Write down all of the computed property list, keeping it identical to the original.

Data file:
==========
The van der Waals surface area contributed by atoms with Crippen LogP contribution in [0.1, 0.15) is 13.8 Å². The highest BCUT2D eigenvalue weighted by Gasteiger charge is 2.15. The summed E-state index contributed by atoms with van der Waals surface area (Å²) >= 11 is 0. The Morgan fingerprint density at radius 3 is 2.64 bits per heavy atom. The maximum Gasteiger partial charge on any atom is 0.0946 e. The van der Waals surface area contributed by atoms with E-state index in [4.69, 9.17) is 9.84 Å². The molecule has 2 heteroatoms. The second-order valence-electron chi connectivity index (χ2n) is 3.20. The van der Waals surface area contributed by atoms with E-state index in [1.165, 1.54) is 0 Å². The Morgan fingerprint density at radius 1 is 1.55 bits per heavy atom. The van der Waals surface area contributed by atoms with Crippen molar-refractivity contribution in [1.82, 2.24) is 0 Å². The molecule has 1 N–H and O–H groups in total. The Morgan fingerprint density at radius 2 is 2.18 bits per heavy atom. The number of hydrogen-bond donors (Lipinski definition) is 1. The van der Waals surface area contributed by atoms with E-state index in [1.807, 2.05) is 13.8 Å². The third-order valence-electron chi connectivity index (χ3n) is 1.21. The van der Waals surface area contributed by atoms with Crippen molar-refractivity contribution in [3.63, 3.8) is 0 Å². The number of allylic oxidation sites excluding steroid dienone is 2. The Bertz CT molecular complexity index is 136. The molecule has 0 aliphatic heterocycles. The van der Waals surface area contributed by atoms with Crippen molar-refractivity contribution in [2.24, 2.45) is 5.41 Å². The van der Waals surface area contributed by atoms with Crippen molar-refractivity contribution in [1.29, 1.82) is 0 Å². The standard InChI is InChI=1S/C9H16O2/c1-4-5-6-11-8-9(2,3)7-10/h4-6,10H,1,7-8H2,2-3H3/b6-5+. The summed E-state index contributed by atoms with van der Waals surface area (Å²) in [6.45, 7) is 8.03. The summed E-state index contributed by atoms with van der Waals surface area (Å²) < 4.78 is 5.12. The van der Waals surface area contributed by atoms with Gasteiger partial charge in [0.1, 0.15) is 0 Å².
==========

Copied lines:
The van der Waals surface area contributed by atoms with Crippen LogP contribution in [0.1, 0.15) is 13.8 Å². The highest BCUT2D eigenvalue weighted by Gasteiger charge is 2.15. The summed E-state index contributed by atoms with van der Waals surface area (Å²) >= 11 is 0. The Morgan fingerprint density at radius 3 is 2.64 bits per heavy atom. The maximum Gasteiger partial charge on any atom is 0.0946 e. The van der Waals surface area contributed by atoms with E-state index in [4.69, 9.17) is 9.84 Å². The molecule has 2 heteroatoms. The second-order valence-electron chi connectivity index (χ2n) is 3.20. The van der Waals surface area contributed by atoms with E-state index in [1.165, 1.54) is 0 Å². The Morgan fingerprint density at radius 1 is 1.55 bits per heavy atom. The van der Waals surface area contributed by atoms with Crippen molar-refractivity contribution in [1.82, 2.24) is 0 Å². The molecule has 1 N–H and O–H groups in total. The Morgan fingerprint density at radius 2 is 2.18 bits per heavy atom. The number of hydrogen-bond donors (Lipinski definition) is 1. The van der Waals surface area contributed by atoms with E-state index in [1.807, 2.05) is 13.8 Å². The third-order valence-electron chi connectivity index (χ3n) is 1.21. The van der Waals surface area contributed by atoms with Crippen molar-refractivity contribution in [3.63, 3.8) is 0 Å². The number of allylic oxidation sites excluding steroid dienone is 2. The Bertz CT molecular complexity index is 136. The molecule has 0 aliphatic heterocycles. The van der Waals surface area contributed by atoms with Crippen molar-refractivity contribution in [2.24, 2.45) is 5.41 Å². The van der Waals surface area contributed by atoms with Crippen molar-refractivity contribution in [1.29, 1.82) is 0 Å². The standard InChI is InChI=1S/C9H16O2/c1-4-5-6-11-8-9(2,3)7-10/h4-6,10H,1,7-8H2,2-3H3/b6-5+. The summed E-state index contributed by atoms with van der Waals surface area (Å²) in [6.45, 7) is 8.03. The summed E-state index contributed by atoms with van der Waals surface area (Å²) < 4.78 is 5.12. The van der Waals surface area contributed by atoms with Gasteiger partial charge in [0.1, 0.15) is 0 Å².